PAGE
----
But if you can allow for 3 vehicles than get a 1 ton (you may want to upgrade your trailer someday ..buy once cry once) it gets the same mpg as the 3/4...but it's not as comfortable a ride.
Then buy a used prius for daily driving..

Our 2500 was a comfy ride ..on or off road.
Our 1 ton dually towing our trailer feels like a cadillac. Unladen and especially offroad it's a tad uncomfortable..
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Old 08-07-2022, 07:21 PM   #82
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2022 F150 Power Boost, XLT, SuperCrew, 6.5' Box, 4x4, 3.73 axle w/ E-locker, GVWR=7350#, CCC=1645#, GCWR=17000#, Max Tow=11000#.

2021 Coachmen 20SE TT, GVWR=6000#, Dry WT=4140#, CCC=1860#.

With the Equal-I-Zer hitch, I have zero problems with sway. The shocks are too soft, so I plan on putting on Bilstein shocks so it will stay planted better.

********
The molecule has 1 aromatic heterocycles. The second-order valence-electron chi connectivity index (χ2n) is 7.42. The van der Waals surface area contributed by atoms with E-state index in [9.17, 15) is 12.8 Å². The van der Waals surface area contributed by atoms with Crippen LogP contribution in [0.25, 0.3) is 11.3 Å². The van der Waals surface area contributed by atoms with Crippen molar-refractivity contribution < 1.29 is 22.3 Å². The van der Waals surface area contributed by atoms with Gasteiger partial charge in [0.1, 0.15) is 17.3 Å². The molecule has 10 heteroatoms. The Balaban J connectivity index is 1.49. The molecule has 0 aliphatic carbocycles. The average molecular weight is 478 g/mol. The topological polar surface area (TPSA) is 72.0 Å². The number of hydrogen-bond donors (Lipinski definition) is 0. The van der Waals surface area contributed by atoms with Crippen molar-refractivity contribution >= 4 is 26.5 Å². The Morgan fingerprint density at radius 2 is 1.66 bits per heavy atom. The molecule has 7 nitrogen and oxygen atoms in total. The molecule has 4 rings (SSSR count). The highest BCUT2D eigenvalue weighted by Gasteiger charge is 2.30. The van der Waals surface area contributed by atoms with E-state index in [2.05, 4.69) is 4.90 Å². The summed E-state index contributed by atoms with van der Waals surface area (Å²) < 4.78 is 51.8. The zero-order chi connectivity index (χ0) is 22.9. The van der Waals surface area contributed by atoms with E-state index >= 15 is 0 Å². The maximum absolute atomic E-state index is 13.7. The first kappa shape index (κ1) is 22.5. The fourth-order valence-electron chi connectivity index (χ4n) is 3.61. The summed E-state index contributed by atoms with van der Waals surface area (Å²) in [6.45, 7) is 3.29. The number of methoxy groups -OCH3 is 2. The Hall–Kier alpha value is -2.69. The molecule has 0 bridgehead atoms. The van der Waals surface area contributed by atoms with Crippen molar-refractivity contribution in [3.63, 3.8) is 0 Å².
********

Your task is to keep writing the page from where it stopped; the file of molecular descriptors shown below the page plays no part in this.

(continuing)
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Old 08-08-2022, 07:56 AM   #83
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Our silverado is challenged on the hills, with a 4.8 and 3.42 it spends too much time over 4000 RPM. But it does the job, just barely. The best thing we did on this truck was 2500# rear springs and bilsteins. Trailer is single axle and the new springs/shocks make the ride much better. Sucks when empty but I bought a used prius for that stuff!
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Old 08-08-2022, 08:13 AM   #84
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The new Tundra engine is a copy of the Ford engine so I count the Tundra as a Ford.
In what sense? It's a Lexus engine with a different displacement (despite what Toyota calls it).